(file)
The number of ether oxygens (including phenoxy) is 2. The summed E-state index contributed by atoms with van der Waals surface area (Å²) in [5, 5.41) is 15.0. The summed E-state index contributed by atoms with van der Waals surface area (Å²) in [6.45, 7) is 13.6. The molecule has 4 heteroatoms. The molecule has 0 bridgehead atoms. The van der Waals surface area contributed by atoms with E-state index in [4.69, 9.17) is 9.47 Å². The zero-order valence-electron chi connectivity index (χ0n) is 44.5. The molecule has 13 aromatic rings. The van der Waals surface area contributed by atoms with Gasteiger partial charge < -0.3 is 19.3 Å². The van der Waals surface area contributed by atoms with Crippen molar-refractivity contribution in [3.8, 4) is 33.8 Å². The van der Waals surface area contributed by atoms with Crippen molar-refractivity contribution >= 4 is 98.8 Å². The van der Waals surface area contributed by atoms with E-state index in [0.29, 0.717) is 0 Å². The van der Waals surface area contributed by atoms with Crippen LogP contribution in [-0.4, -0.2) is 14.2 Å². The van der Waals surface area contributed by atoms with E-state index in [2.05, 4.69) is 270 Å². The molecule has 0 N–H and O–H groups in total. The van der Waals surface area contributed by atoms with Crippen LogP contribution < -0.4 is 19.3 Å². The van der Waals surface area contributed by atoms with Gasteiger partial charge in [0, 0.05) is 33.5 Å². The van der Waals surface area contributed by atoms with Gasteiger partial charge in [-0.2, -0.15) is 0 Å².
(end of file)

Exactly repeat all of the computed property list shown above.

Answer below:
The number of ether oxygens (including phenoxy) is 2. The summed E-state index contributed by atoms with van der Waals surface area (Å²) in [5, 5.41) is 15.0. The summed E-state index contributed by atoms with van der Waals surface area (Å²) in [6.45, 7) is 13.6. The molecule has 4 heteroatoms. The molecule has 0 bridgehead atoms. The van der Waals surface area contributed by atoms with E-state index in [4.69, 9.17) is 9.47 Å². The zero-order valence-electron chi connectivity index (χ0n) is 44.5. The molecule has 13 aromatic rings. The van der Waals surface area contributed by atoms with Gasteiger partial charge < -0.3 is 19.3 Å². The van der Waals surface area contributed by atoms with Crippen molar-refractivity contribution in [3.8, 4) is 33.8 Å². The van der Waals surface area contributed by atoms with Crippen molar-refractivity contribution >= 4 is 98.8 Å². The van der Waals surface area contributed by atoms with E-state index in [0.29, 0.717) is 0 Å². The van der Waals surface area contributed by atoms with Crippen LogP contribution in [-0.4, -0.2) is 14.2 Å². The van der Waals surface area contributed by atoms with E-state index in [2.05, 4.69) is 270 Å². The molecule has 0 N–H and O–H groups in total. The van der Waals surface area contributed by atoms with Crippen LogP contribution < -0.4 is 19.3 Å². The van der Waals surface area contributed by atoms with Gasteiger partial charge in [0, 0.05) is 33.5 Å². The van der Waals surface area contributed by atoms with Gasteiger partial charge in [-0.2, -0.15) is 0 Å².